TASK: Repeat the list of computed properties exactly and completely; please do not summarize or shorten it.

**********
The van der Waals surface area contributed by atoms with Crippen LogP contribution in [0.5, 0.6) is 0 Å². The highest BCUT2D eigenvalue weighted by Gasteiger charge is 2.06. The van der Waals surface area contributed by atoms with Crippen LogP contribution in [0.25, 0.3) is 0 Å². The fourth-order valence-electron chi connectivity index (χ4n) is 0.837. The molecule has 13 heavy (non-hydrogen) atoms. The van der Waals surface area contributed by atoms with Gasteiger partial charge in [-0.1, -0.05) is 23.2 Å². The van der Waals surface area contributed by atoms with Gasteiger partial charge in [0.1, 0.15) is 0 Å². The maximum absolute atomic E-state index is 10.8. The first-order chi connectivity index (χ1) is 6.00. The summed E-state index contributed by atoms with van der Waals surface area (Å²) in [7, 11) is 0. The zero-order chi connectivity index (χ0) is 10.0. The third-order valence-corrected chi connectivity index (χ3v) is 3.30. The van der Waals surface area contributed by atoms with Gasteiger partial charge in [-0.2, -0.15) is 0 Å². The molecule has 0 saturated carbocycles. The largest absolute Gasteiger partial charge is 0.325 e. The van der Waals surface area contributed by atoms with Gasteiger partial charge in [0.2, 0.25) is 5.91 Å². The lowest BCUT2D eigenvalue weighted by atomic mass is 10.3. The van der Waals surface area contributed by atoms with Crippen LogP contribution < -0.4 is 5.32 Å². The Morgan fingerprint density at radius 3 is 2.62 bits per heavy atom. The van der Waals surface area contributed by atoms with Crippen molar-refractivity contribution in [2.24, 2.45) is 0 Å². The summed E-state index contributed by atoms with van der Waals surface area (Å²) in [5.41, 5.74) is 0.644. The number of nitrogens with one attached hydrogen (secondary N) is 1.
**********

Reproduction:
The van der Waals surface area contributed by atoms with Crippen LogP contribution in [0.5, 0.6) is 0 Å². The highest BCUT2D eigenvalue weighted by Gasteiger charge is 2.06. The van der Waals surface area contributed by atoms with Crippen LogP contribution in [0.25, 0.3) is 0 Å². The fourth-order valence-electron chi connectivity index (χ4n) is 0.837. The molecule has 13 heavy (non-hydrogen) atoms. The van der Waals surface area contributed by atoms with Gasteiger partial charge in [-0.1, -0.05) is 23.2 Å². The van der Waals surface area contributed by atoms with Gasteiger partial charge in [0.1, 0.15) is 0 Å². The maximum absolute atomic E-state index is 10.8. The first-order chi connectivity index (χ1) is 6.00. The summed E-state index contributed by atoms with van der Waals surface area (Å²) in [7, 11) is 0. The zero-order chi connectivity index (χ0) is 10.0. The third-order valence-corrected chi connectivity index (χ3v) is 3.30. The van der Waals surface area contributed by atoms with Gasteiger partial charge in [-0.2, -0.15) is 0 Å². The molecule has 0 saturated carbocycles. The largest absolute Gasteiger partial charge is 0.325 e. The van der Waals surface area contributed by atoms with Gasteiger partial charge in [0.2, 0.25) is 5.91 Å². The lowest BCUT2D eigenvalue weighted by atomic mass is 10.3. The van der Waals surface area contributed by atoms with Crippen LogP contribution < -0.4 is 5.32 Å². The Morgan fingerprint density at radius 3 is 2.62 bits per heavy atom. The van der Waals surface area contributed by atoms with Crippen molar-refractivity contribution in [2.24, 2.45) is 0 Å². The summed E-state index contributed by atoms with van der Waals surface area (Å²) in [5.41, 5.74) is 0.644. The number of nitrogens with one attached hydrogen (secondary N) is 1.